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Most Developers Aren’t Concerned With The Rumored 4-Inch iPhone

We’ve had many major news outlets go on the record lately insisting that Apple is introducing a larger screen on the new iPhone. While we don’t know for sure, the rumors are certainly piling up. But who will suffer from this change? Does Apple really want to fragment device screen sizes like the sea of Android phones on the market?

Regardless of what happens, developers don’t seem to have any concerns…

A poll taken by GigaOM rasied this concern to a few high-profile iOS developers, and apparently they aren’t the least bit concerned with the rumors.

CEO of Localmind, Lenny Rachitsky:

We haven’t put a lot of thought into it yet, partly because we assume Apple isn’t going to pull an Android and fragment the device market unnecessarily. If they do, they must have a really good reason to do it, and we’re confident they’ll provide tools to make it easy to migrate. The last thing they want to do is put more friction in front of developers.

Localmind’s lead developer, Nelson Gauthier, agrees with his boss:

Apple often changes the requirements for iOS applications but they usually give developers fair warning and decent tools to accommodate new devices. The transition to Retina display and iPad were both relatively straightforward…

…Apple might help developers transition between form factors by providing a system that would automatically adjust layouts for new resolutions and display aspects. Last year at WWDC, they revealed a component for Mac OS X called Cocoa Auto-Layout that allows developers to define layouts using fairly simple, freeform constraints. A system like this could also work on iOS…

Everyone seems to be on the same page as far as fragmenting device screen sizes. But a bigger screen would only come without cost if Apple retained the same aspect ratio according to Massive Damage Inc.’s CEO, Ken Seto:

I can’t quite imagine how they will introduce yet another retina resolution standard. Overall, I think if Apple does increase the screen size, they will be careful to not introduce too much fragmentation. They will likely keep the aspect ratio the same so developers won’t have [to] refactor their UI,” he said. “I have a feeling a bigger iPhone will automatically scale up existing retina resolutions as the screen would likely only get a little bit bigger.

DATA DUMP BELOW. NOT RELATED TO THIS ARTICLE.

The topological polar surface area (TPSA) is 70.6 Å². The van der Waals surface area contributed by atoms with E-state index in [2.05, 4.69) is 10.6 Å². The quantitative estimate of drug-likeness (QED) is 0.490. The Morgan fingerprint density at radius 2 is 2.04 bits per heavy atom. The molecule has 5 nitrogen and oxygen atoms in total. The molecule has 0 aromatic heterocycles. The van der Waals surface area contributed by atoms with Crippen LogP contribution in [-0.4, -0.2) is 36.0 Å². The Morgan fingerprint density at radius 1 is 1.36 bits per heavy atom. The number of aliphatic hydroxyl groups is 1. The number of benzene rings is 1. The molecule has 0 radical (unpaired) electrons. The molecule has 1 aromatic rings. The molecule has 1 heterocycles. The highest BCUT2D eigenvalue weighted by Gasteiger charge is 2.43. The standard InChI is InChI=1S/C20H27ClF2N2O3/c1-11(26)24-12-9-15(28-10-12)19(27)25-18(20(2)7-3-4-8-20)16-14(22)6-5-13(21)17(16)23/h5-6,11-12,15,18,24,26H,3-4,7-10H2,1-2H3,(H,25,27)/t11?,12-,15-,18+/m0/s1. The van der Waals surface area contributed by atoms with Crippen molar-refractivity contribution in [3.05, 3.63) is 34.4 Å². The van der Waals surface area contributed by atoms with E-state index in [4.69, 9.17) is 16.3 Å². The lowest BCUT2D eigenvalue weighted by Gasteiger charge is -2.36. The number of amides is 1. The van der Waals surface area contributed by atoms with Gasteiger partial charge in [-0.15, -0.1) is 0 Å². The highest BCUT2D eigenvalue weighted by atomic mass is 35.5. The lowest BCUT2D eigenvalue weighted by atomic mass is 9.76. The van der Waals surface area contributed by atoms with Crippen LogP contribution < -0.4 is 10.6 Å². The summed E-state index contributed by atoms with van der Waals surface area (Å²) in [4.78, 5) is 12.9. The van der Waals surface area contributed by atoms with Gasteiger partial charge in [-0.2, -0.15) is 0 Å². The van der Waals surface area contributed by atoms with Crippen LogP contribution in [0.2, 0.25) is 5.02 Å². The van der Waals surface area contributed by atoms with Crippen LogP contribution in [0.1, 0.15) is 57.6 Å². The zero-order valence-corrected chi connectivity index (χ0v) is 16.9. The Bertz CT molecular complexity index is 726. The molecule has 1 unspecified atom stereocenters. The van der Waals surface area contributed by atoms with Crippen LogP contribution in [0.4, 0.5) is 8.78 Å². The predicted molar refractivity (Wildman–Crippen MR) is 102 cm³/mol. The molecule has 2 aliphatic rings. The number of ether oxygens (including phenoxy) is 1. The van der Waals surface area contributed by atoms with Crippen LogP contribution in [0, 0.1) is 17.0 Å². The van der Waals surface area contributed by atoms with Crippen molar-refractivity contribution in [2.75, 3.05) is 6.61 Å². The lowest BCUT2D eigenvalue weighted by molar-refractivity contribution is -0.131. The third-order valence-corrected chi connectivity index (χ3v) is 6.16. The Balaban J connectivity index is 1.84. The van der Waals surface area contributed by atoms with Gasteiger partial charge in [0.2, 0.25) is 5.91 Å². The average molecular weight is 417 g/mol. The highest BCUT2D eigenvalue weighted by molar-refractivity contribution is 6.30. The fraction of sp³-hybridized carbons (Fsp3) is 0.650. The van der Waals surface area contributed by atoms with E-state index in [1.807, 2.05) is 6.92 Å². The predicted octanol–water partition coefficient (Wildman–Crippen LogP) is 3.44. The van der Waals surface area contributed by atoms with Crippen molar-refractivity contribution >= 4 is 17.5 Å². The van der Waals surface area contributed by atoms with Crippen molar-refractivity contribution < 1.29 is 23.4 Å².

The rumors are stacking in favor of a larger screen but will Apple really make that fragmented move? I’ll start buying into it more if we catch a glimpse of a “leaked” 4-inch iPhone screen. In reality I think that if Apple does increase the screen size, the aspect ratio won’t change. This would make migration transparent by simply using some extra pixel magic.

Rene Ritchie of iMore seems to agree with me, simply up-scaling the graphics on the current screen size. Doing this wouldn’t add any more real estate but make what exists already, bigger:

The result of this type of screen would be bigger text, bigger controls and buttons, bigger touch targets — in other words, bigger apps. There would be no extra pixels gained, so the amount of information that could be displayed wouldn’t change, but the same amount of information would be displayed at a larger, presumably easier to consumer, easier to interact with size. Only at a lower density.

But like Ken Seto said, I can’t imagine Apple implementing such a change in their product line without an easy way to execute the change flawlessly for themselves and developers. Apple made the Retina upgrade process extremely simple when the new iPad was released, so I’d imagine they’d take the same route for the new iPhone or iPhone 5.

What do you think about the 4-inch iPhone 5 rumors?

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About Dom Esposito

I'm from Phoenix, AZ, married to a wonderful wife, have a beautiful daughter, and three dogs. I would definitely consider myself (in the coolest, most hipster way possible) a nerd. That being said, I love music, photo, video, and all things technology. I like to spend my free time hanging out with the family and watching corny reality shows. I currently write for 9to5Mac.com / 9to5Google.com, and run the macmixing YouTube Channel.

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